These are not happy times for Asia. China, the key driver of Asian and world growth, has just reported its weakest expansion in recent memory. Elections in India and Indonesia guarantee that political expediency will trump prudent economic policy. Developed Asian nations are not doing much better: South Korea, faced with an anaemic economy, has been tempted to fuel anti-Japan sentiment as a diversion. If only things were better beyond the region. They aren't.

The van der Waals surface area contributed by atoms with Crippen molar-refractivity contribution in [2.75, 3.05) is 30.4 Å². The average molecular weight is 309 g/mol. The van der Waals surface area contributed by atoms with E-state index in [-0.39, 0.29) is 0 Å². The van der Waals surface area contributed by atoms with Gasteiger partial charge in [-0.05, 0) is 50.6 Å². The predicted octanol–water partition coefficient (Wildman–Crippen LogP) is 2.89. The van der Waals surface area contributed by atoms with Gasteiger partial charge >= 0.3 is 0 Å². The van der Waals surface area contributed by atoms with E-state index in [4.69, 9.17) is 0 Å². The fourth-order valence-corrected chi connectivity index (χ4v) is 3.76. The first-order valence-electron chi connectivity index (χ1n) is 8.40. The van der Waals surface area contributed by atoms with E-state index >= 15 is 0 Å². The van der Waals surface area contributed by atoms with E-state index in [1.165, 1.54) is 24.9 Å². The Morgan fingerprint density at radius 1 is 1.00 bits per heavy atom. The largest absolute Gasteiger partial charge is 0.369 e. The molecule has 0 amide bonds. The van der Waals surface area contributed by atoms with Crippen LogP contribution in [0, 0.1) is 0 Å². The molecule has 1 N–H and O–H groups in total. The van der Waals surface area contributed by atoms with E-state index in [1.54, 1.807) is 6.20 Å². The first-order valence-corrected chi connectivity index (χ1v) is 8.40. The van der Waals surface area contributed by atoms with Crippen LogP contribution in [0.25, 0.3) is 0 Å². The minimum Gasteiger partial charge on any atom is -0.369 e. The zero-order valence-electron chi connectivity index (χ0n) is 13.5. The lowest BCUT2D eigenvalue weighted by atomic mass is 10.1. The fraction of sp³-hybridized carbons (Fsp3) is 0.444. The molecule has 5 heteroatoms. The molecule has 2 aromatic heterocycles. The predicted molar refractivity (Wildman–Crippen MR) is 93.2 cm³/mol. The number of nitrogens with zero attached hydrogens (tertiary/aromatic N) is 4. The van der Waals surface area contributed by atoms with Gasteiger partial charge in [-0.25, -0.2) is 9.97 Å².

This week, the European Central Bank said that what was thought to be a temporary slowdown in the euro zone was likely to be more prolonged because of global trade tensions. The US economy, after an extended period of expansion, is poised for slowdown. All signals point to a disorderly Brexit, with untold consequences. Meanwhile, voters everywhere are showing a worrying receptivity to anti-globalisation rhetoric. Mr Fang Xinghai, vice-chairman of China's securities regulator, was not wrong when he told the World Economic Forum (WEF) in Davos that countries need to reform. It was thus wholly appropriate that this year's annual WEF meeting had Globalisation 4.0 as its theme. As Singapore Finance Minister Heng Swee Keat laid out, multilateralism and free trade are key for future common prosperity.